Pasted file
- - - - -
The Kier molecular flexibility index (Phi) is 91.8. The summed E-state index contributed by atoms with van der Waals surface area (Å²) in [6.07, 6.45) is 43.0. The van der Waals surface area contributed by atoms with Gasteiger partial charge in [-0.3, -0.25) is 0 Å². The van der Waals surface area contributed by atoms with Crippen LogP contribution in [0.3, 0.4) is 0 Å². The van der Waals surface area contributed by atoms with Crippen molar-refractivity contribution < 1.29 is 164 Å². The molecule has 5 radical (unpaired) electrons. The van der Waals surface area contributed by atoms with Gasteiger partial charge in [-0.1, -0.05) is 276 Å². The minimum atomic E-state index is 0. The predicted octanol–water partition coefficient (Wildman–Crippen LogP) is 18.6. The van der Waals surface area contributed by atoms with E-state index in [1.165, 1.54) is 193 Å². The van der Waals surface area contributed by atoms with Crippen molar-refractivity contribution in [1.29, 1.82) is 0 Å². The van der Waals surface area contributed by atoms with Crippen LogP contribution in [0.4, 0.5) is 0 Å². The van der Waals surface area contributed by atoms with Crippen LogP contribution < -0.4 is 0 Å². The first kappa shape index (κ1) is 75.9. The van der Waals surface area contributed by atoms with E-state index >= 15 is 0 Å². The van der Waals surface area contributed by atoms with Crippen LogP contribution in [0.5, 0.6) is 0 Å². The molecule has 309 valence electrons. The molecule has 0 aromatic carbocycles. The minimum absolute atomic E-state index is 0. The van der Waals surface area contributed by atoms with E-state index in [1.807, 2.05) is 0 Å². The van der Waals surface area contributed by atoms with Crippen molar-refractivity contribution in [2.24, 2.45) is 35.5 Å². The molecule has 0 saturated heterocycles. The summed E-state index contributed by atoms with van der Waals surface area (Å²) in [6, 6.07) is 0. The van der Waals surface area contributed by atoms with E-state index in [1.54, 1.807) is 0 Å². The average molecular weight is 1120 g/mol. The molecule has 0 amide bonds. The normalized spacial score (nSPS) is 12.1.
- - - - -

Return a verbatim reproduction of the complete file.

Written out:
The Kier molecular flexibility index (Phi) is 91.8. The summed E-state index contributed by atoms with van der Waals surface area (Å²) in [6.07, 6.45) is 43.0. The van der Waals surface area contributed by atoms with Gasteiger partial charge in [-0.3, -0.25) is 0 Å². The van der Waals surface area contributed by atoms with Crippen LogP contribution in [0.3, 0.4) is 0 Å². The van der Waals surface area contributed by atoms with Crippen molar-refractivity contribution < 1.29 is 164 Å². The molecule has 5 radical (unpaired) electrons. The van der Waals surface area contributed by atoms with Gasteiger partial charge in [-0.1, -0.05) is 276 Å². The minimum atomic E-state index is 0. The predicted octanol–water partition coefficient (Wildman–Crippen LogP) is 18.6. The van der Waals surface area contributed by atoms with E-state index in [1.165, 1.54) is 193 Å². The van der Waals surface area contributed by atoms with Crippen molar-refractivity contribution in [1.29, 1.82) is 0 Å². The van der Waals surface area contributed by atoms with Crippen LogP contribution in [0.4, 0.5) is 0 Å². The van der Waals surface area contributed by atoms with Crippen LogP contribution < -0.4 is 0 Å². The first kappa shape index (κ1) is 75.9. The van der Waals surface area contributed by atoms with E-state index >= 15 is 0 Å². The van der Waals surface area contributed by atoms with Crippen LogP contribution in [0.5, 0.6) is 0 Å². The molecule has 309 valence electrons. The molecule has 0 aromatic carbocycles. The minimum absolute atomic E-state index is 0. The van der Waals surface area contributed by atoms with E-state index in [1.807, 2.05) is 0 Å². The van der Waals surface area contributed by atoms with Crippen molar-refractivity contribution in [2.24, 2.45) is 35.5 Å². The molecule has 0 saturated heterocycles. The summed E-state index contributed by atoms with van der Waals surface area (Å²) in [6, 6.07) is 0. The van der Waals surface area contributed by atoms with E-state index in [1.54, 1.807) is 0 Å². The average molecular weight is 1120 g/mol. The molecule has 0 amide bonds. The normalized spacial score (nSPS) is 12.1.